I’m at a bit of a loss as how to close. I thought about talking about how Brackett and Kasdan borrow a lot of plotting techniques from Westerns, but Kershner doesn’t, which actually makes for a more interesting discussion but not a closing.

The Empire Strikes Back is sort of a humanist, escapist picture. Kershner and the rest of the crew–I mean, come on, the special effects are astounding and the way Kershner builds to bigger, then smaller, sequences is breathtaking–they do an amazing job. Everyone does. It’s singular.

4/4★★★★

CREDITS

Directed by Irvin Kershner; screenplay by Leigh Brackett and Lawrence Kasdan, based on a story by George Lucas; director of photography, Peter Suschitzky; edited by Paul Hirsch; music by John Williams; production designer, Norman Reynolds; produced by Gary Kurtz; released by 20th Century Fox.

Starring Mark Hamill (Luke Skywalker), Harrison Ford (Han Solo), Carrie Fisher (Princess Leia), Billy Dee Williams (Lando Calrissian), Anthony Daniels (C-3PO), David Prowse (Darth Vader), Peter Mayhew (Chewbacca), Kenny Baker (R2-D2) and Frank Oz (Yoda).


Star Wars: Episode II – Attack of the Clones (2002, George Lucas)

Attack of the Clones is bad. The beginning almost seems all right, with Ewan McGregor and new addition (and astoundingly terrible actor) Hayden Christensen on a mission. It plays like a thirty minute TV pilot slapped on the front of an otherwise tedious Star Wars entry. This time around, director Lucas is so lazy, he doesn’t even bother clearing out the discarded red herrings. They all just hang around, daring the viewer to stare into one and plunge into the abyss.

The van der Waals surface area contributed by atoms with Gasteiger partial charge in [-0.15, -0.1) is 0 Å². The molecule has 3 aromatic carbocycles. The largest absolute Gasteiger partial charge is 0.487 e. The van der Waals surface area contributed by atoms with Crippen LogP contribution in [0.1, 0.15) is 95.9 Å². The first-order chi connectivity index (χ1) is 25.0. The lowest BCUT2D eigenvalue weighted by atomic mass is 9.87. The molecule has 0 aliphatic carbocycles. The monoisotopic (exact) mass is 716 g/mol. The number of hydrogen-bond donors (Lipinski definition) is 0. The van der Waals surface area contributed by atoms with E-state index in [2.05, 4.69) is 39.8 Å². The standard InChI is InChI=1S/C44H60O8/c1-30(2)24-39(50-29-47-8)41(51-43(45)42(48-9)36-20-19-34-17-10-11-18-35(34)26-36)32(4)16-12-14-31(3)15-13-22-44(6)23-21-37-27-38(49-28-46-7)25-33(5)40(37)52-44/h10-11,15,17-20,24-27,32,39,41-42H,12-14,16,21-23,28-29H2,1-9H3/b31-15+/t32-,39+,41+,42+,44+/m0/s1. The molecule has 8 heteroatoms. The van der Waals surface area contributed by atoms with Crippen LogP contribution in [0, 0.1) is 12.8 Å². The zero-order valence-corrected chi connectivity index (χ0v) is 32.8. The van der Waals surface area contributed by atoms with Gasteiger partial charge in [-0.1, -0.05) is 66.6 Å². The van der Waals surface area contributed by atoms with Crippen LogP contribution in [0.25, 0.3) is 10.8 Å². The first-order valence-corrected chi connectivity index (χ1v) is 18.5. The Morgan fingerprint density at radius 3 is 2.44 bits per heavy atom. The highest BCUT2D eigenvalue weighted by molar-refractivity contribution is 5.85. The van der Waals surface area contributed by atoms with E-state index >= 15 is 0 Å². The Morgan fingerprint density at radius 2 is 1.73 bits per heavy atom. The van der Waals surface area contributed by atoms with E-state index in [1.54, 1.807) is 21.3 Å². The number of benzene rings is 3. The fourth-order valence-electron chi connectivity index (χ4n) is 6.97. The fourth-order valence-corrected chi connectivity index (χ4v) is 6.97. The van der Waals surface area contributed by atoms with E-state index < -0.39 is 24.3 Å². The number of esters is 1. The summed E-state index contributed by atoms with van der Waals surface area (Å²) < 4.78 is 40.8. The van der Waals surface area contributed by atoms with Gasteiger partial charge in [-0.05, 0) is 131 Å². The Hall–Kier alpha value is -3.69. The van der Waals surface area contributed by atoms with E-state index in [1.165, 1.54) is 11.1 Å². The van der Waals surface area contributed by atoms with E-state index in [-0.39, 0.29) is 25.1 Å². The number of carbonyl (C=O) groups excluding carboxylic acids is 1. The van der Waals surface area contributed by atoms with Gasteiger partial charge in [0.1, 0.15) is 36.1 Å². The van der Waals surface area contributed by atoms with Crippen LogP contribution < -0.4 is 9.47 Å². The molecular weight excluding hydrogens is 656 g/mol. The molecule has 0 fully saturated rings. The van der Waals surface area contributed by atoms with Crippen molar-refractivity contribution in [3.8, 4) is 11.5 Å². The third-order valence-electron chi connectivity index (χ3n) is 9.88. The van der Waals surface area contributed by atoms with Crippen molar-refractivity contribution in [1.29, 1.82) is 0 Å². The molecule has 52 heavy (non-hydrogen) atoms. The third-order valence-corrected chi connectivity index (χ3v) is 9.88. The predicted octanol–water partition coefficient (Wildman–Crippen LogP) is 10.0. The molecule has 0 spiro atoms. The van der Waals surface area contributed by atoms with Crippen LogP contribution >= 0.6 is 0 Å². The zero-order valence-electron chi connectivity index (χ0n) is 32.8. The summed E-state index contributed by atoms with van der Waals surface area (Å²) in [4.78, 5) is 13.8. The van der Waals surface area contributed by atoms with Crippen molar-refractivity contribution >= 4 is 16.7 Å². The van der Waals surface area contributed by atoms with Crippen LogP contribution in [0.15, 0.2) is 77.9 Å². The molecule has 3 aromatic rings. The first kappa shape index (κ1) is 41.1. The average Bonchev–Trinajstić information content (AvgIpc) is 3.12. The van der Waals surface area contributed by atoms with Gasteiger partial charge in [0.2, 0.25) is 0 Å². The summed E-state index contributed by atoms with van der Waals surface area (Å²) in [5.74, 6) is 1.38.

Lucas’s vision for the film is cheap and manipulative. Not just playing on viewer expectation, but on feigned sympathy. Lucas manipulates the viewer into accepting the cheapest, most exploitative narrative twists. Even though the film’s awful–the acting’s awful, the writing’s awful, David Tattersall’s photography’s awful, John Williams’s music is awful–Lucas’s vision for Clones is a success. He’s pandering. Lucas is acknowledging he’s no longer a defining vision in blockbuster movie-making (regardless of ILM’s involvement) and he’s showing he can do the same thing as all the other guys are doing.

Right down to Natalie Portman having her midriff exposed after a vicious attack from a giant bug. Strangely, Portman’s medical condition is never questioned. There’s no plot points about the giant bug talons injuring Portman or an infection. It’s just a ploy to get her suggestively clad.

It’s desperate. But it’s acceptable. It’s the new norm, the one Lucas didn’t do anything to create. But he can mimic it, he can mimic other styles–Lucas’s ability to adapt established film narrative approaches to new, entirely different material has always been one of his more uncanny skills. But there’s not a thing he cares about in the film. If it isn’t some new effects shot, it’s a direct response to some critical dig at the previous film in the series.